Adi Sankara defines Upasana as: “ consisting in making a current of similar ideas to flow continuously”. The similarity of this definition to Patanjali’s definition of Dharana which is translated to mean “unbroken stream of concentration” is striking. This is concentration and complete exclusion of all other ideas, as defined in the Buddhist teachings on mindful meditation. 

At this stage of concentration (dharana), duality is still there. It is still knowledge about a thing and not an experience. One example given is that of looking at crystals of sugar. The eye sees the crystals and thinks it is sugar. It may indeed be sugar. But it is the taste that tells you for certainty that it is sugar. It is by using the appropriate sense one can experience the truth. 

It is the same with understanding and becoming one with Brahman. You can learn, meditate and be still at the state of duality and knowledge. That is the state of Upasana. Only by going beyond that state of duality (of upasana, puja and japa) can one reach gnana, the ultimate truth which is Brahman. 

Historically, Upasana transformed into nama smarana after the Vedic period. Meditation on OM and Gayatri Japam, both to be performed with full understanding of the meaning came later. Initially meditation was about Brahman without form and attributes – Nirguna Brahman. Then came the concept of Ishvara, Brahman with a form or Saguna Brahman.  Saguna Brahman may be Shiva or Vishnu or Rama or Krishna or any one of the Ishta devatas (chosen deity). Meditation can be and often is on one’s chosen deity with a form. Nama smarana became a dominant mode with the arrival of the puranas and the emphasis on Bhakti marga. 

Although the path of devotion (bhakti) was always there, this path became prominent particularly after the writing of Puranas. Puranas together with the advent of Tantric ideas which emphasized mantra, yantra, tantra and mudhras formed the basis for puja and japa with mantra towards one’s favorite deity - variation of Saguna Brahaman (Brahman with a form). They are meant to purify one’s mind and to help merge with the object of worship. This is a state of siddhi or reaching or getting close to the Divine. But the subject still stands apart from the object of worship. The heaven reached is impermanent whether it is Kailasam for those who worship Shiva or Vaikuntam for those who worship Vishnu. 

But Bliss is when Nirguna Brahman (Brahman without form) is experienced- state of Sat Chit Ananda. That is Samadhi. 

One path (deep devotion) leads to siddhi (reach the object  of focus) and the other (deep meditation) to samadhi (absorption into the object of focus). 

One other point to make about meditation. If the goal of meditation is to control the mind from its running after impressions and thoughts generated by the functions of our sense organs, the first four steps of Patanjali’s Yoga Sastra will be helpful. In Buddhism, it is Mindful meditation with focused attention on the breath and body.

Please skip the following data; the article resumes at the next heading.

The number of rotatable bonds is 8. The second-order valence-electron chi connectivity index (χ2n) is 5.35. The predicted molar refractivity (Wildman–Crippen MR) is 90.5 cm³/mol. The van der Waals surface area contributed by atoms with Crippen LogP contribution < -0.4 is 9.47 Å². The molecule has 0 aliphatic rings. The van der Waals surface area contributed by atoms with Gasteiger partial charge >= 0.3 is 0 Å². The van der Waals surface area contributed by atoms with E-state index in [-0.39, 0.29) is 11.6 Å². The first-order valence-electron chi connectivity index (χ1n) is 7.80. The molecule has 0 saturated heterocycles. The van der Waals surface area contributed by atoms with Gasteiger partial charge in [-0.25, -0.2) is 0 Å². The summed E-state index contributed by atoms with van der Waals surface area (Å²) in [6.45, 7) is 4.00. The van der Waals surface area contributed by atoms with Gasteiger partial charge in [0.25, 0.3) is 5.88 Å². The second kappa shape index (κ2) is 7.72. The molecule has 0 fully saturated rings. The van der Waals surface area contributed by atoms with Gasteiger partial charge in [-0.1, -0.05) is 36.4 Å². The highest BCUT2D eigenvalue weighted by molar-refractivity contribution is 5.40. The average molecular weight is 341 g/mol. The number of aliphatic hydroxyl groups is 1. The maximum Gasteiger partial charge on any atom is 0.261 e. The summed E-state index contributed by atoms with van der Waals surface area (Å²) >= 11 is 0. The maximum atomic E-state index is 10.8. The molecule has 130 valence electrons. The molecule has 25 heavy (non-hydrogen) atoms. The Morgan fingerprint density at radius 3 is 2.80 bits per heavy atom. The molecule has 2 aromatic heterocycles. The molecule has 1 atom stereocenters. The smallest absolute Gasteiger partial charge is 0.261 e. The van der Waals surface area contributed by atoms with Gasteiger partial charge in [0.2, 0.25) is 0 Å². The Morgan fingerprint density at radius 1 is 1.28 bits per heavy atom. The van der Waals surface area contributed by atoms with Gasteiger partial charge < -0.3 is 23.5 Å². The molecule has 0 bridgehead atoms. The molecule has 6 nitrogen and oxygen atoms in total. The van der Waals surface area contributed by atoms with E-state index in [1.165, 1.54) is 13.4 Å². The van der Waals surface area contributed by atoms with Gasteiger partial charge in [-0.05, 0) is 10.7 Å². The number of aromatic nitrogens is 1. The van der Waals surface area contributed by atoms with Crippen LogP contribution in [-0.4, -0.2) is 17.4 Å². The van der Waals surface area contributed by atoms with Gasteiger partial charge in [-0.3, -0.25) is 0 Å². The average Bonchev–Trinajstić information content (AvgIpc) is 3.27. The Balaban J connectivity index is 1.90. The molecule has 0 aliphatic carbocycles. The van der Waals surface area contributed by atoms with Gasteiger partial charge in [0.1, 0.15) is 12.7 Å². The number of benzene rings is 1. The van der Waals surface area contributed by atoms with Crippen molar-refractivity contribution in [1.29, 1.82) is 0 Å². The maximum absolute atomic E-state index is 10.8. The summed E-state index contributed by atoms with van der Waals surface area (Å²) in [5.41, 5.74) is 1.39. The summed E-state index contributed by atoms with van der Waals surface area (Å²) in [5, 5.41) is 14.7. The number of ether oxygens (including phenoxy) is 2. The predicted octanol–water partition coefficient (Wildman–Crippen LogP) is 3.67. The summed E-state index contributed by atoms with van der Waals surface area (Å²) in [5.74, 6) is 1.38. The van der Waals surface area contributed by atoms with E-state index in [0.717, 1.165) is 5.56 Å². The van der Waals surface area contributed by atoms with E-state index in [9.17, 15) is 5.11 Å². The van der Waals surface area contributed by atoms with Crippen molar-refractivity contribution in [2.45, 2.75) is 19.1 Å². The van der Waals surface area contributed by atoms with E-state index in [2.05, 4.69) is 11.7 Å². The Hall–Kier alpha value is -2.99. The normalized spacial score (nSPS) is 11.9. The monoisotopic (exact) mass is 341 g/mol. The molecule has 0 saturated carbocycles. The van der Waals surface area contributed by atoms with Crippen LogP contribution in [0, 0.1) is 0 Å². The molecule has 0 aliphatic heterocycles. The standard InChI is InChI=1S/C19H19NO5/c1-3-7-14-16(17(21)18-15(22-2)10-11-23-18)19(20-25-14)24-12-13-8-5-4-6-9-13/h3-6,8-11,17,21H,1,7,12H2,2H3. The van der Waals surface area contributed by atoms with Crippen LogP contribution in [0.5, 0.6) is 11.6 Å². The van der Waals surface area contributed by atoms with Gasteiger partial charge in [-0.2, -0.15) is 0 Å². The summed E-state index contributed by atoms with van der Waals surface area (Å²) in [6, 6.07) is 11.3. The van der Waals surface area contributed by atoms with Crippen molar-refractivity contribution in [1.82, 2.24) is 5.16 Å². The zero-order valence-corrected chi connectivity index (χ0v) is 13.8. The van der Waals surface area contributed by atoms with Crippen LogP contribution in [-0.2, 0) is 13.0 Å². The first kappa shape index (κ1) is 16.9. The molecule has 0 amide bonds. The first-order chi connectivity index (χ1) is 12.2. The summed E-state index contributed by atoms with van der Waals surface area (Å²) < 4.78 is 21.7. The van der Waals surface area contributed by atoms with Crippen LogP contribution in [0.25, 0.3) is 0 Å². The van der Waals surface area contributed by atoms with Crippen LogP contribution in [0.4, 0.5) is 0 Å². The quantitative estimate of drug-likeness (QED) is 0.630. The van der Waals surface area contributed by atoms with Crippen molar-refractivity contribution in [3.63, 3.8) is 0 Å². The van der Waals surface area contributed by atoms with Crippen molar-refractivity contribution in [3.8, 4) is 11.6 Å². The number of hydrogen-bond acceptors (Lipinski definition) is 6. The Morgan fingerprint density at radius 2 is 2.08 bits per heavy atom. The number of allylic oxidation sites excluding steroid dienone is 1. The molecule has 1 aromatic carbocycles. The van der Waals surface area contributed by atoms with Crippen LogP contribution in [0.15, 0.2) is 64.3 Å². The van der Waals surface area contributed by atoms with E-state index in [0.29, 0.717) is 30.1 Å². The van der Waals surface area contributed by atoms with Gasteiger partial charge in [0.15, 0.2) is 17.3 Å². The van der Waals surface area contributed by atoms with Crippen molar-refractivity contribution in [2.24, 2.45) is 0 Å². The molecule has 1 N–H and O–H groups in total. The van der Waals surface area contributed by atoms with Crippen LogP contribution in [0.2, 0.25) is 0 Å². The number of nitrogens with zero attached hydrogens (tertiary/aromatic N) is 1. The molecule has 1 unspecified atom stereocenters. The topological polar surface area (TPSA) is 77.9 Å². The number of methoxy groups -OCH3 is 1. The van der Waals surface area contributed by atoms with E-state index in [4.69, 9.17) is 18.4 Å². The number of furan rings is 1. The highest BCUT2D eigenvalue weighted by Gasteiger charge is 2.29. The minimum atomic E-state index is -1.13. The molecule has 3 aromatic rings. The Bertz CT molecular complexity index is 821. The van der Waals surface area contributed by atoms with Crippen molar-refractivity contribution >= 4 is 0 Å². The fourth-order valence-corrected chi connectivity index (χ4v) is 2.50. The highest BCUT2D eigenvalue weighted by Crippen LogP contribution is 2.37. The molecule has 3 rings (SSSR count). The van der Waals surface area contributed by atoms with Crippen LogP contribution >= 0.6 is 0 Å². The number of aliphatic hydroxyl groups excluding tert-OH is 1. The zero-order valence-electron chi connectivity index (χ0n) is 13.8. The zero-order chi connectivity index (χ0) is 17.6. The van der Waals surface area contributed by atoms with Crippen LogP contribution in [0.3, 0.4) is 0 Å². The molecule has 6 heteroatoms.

If meditation is about inward journey, the second four steps Patanjali’s Yoga Sastra point the way. This is “deep looking” or Vipassana in Buddhism. 

The problem for a beginner is that he or she often gets stuck with the first four steps or stops after controlling the mind. 

If Upasana is “making a current of similar ideas to flow continuously”, puja is an eminently suitable method. Performed with full understanding, puja can help the mental current to flow continuously towards a form, our chosen deity, the object of the puja. Similarly, during japa the mental current flows continuously towards a sound. 

In puja and japa, the focus is on Saguna Brahman with a form but as an object of realization. It is to obtain siddhi  or obtaining what one desires. 

In meditation or dhyana which is also mental activity, Brahman is not an object to be known, but the essence to be realized and experienced as one’s own. It is brahma gnana which in Advaita is the same as atma gnana. The end stage is eternal bliss, samadhi. 

Upasana and puja are easier to practice since they use props to focus on. In Adi Sankara’s words: आलम्बनविषयित्वात् सुखसाध्यानि. Meditation on a formless, quality-less abstract called Brahman, which requires control of the mind, focused attention, and avoidance of distractions, is much harder. That is why Lord Krishna says in Bhagavat Gita (12:5) that “it is very difficult for embodied beings to reach (to think of, to meditate on) the unmanifest”.

It is easy to write a thesis or give a discourse and sound erudite. But am I qualified to express these thoughts? What is my current state – siddhi or samadhi? Or, nowhere near both of those states? 

Yet, cannot help sharing useful, helpful insights and in the process guide my own inward journey. 

Thank you for listening. 


Friday, October 28, 2022

Addendum to "Can we build further on Advaita Concept?"

 Before I post my thoughts for the next week, I wish to add my meditations on the post last week on “Can we build further on Advaita concept?”.

I started the post by stating that “Advaita philosophy seems incomplete to me. The reason is that it deals ONLY with consciousness (pragnana)”. And towards the end I asked:  Why not consider Brahman as composite?”.

Reflecting on these thoughts further, it seems to me that there is one level of awareness which relates to one’s life (jivan) and its relationship to oneself and to the outside world. This is called variously as “Self’, “Soul” or atman. This refers only to consciousness and awareness of available information. That is what I said last week, namely “Advaita philosophy seems incomplete to me. The reason is that it deals ONLY with consciousness (pragnana)”.